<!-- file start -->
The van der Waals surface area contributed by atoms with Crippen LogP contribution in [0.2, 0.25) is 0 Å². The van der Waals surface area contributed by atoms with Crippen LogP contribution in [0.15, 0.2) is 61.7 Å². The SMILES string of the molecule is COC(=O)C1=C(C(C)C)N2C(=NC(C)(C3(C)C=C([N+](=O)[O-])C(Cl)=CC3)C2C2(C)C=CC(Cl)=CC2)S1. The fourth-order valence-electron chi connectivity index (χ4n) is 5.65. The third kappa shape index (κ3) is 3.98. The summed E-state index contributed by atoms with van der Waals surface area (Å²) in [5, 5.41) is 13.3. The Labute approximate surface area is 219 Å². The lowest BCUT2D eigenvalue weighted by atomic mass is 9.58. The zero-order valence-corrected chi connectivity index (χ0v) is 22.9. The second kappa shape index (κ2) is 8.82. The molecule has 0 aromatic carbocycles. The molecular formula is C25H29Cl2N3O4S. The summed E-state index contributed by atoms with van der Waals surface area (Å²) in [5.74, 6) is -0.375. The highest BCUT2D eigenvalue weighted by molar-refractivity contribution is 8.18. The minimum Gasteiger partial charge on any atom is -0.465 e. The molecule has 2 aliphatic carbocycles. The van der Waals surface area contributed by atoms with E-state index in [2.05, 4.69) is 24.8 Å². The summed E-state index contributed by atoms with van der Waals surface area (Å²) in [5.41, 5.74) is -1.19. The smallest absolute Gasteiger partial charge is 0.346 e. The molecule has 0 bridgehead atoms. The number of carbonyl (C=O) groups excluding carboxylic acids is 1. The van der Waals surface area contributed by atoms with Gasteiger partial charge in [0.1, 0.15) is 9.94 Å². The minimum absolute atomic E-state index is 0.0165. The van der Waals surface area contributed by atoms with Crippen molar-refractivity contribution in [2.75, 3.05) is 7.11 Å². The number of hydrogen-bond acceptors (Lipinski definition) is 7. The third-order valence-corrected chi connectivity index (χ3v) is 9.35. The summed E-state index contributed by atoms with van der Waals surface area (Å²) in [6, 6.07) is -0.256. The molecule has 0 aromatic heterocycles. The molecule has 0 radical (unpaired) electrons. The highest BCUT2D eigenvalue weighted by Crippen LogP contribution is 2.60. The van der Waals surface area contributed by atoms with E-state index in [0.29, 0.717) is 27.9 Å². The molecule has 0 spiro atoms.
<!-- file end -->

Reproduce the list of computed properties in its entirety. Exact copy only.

The van der Waals surface area contributed by atoms with Crippen LogP contribution in [0.2, 0.25) is 0 Å². The van der Waals surface area contributed by atoms with Crippen LogP contribution in [0.15, 0.2) is 61.7 Å². The SMILES string of the molecule is COC(=O)C1=C(C(C)C)N2C(=NC(C)(C3(C)C=C([N+](=O)[O-])C(Cl)=CC3)C2C2(C)C=CC(Cl)=CC2)S1. The fourth-order valence-electron chi connectivity index (χ4n) is 5.65. The third kappa shape index (κ3) is 3.98. The summed E-state index contributed by atoms with van der Waals surface area (Å²) in [5, 5.41) is 13.3. The Labute approximate surface area is 219 Å². The lowest BCUT2D eigenvalue weighted by atomic mass is 9.58. The zero-order valence-corrected chi connectivity index (χ0v) is 22.9. The second kappa shape index (κ2) is 8.82. The molecule has 0 aromatic carbocycles. The molecular formula is C25H29Cl2N3O4S. The summed E-state index contributed by atoms with van der Waals surface area (Å²) in [5.74, 6) is -0.375. The highest BCUT2D eigenvalue weighted by molar-refractivity contribution is 8.18. The minimum Gasteiger partial charge on any atom is -0.465 e. The molecule has 2 aliphatic carbocycles. The van der Waals surface area contributed by atoms with E-state index in [2.05, 4.69) is 24.8 Å². The summed E-state index contributed by atoms with van der Waals surface area (Å²) in [5.41, 5.74) is -1.19. The smallest absolute Gasteiger partial charge is 0.346 e. The molecule has 0 bridgehead atoms. The number of carbonyl (C=O) groups excluding carboxylic acids is 1. The van der Waals surface area contributed by atoms with Gasteiger partial charge in [0.1, 0.15) is 9.94 Å². The minimum absolute atomic E-state index is 0.0165. The van der Waals surface area contributed by atoms with Crippen molar-refractivity contribution in [2.75, 3.05) is 7.11 Å². The number of hydrogen-bond acceptors (Lipinski definition) is 7. The third-order valence-corrected chi connectivity index (χ3v) is 9.35. The summed E-state index contributed by atoms with van der Waals surface area (Å²) in [6, 6.07) is -0.256. The molecule has 0 aromatic heterocycles. The molecule has 0 radical (unpaired) electrons. The highest BCUT2D eigenvalue weighted by Crippen LogP contribution is 2.60. The van der Waals surface area contributed by atoms with E-state index in [0.29, 0.717) is 27.9 Å². The molecule has 0 spiro atoms.